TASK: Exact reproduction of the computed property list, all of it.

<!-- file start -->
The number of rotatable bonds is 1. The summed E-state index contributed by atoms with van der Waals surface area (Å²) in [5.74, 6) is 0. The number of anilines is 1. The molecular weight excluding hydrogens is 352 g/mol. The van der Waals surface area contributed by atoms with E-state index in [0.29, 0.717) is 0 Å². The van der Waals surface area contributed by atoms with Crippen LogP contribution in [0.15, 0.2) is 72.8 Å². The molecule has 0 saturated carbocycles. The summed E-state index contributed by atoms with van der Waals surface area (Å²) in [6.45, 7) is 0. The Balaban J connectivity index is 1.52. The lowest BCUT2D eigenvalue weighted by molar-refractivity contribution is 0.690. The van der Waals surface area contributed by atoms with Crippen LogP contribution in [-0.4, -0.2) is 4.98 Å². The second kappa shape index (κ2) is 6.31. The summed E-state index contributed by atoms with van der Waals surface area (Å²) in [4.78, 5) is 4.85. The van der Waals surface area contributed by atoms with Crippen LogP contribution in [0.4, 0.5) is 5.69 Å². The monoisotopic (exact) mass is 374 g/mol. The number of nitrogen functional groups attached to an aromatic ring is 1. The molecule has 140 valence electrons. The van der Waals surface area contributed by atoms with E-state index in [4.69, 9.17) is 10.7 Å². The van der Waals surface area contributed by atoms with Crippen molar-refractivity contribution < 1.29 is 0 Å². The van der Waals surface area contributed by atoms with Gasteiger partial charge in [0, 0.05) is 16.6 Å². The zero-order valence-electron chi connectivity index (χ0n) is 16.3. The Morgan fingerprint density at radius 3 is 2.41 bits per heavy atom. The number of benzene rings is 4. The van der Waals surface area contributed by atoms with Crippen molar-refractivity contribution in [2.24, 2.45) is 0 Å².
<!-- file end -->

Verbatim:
The number of rotatable bonds is 1. The summed E-state index contributed by atoms with van der Waals surface area (Å²) in [5.74, 6) is 0. The number of anilines is 1. The molecular weight excluding hydrogens is 352 g/mol. The van der Waals surface area contributed by atoms with E-state index in [0.29, 0.717) is 0 Å². The van der Waals surface area contributed by atoms with Crippen LogP contribution in [0.15, 0.2) is 72.8 Å². The molecule has 0 saturated carbocycles. The summed E-state index contributed by atoms with van der Waals surface area (Å²) in [6.45, 7) is 0. The Balaban J connectivity index is 1.52. The lowest BCUT2D eigenvalue weighted by molar-refractivity contribution is 0.690. The van der Waals surface area contributed by atoms with Crippen LogP contribution in [-0.4, -0.2) is 4.98 Å². The second kappa shape index (κ2) is 6.31. The summed E-state index contributed by atoms with van der Waals surface area (Å²) in [4.78, 5) is 4.85. The van der Waals surface area contributed by atoms with Crippen LogP contribution in [0.4, 0.5) is 5.69 Å². The monoisotopic (exact) mass is 374 g/mol. The number of nitrogen functional groups attached to an aromatic ring is 1. The molecule has 140 valence electrons. The van der Waals surface area contributed by atoms with E-state index in [4.69, 9.17) is 10.7 Å². The van der Waals surface area contributed by atoms with Crippen molar-refractivity contribution < 1.29 is 0 Å². The van der Waals surface area contributed by atoms with Gasteiger partial charge in [0, 0.05) is 16.6 Å². The zero-order valence-electron chi connectivity index (χ0n) is 16.3. The Morgan fingerprint density at radius 3 is 2.41 bits per heavy atom. The number of benzene rings is 4. The van der Waals surface area contributed by atoms with Crippen molar-refractivity contribution in [2.24, 2.45) is 0 Å².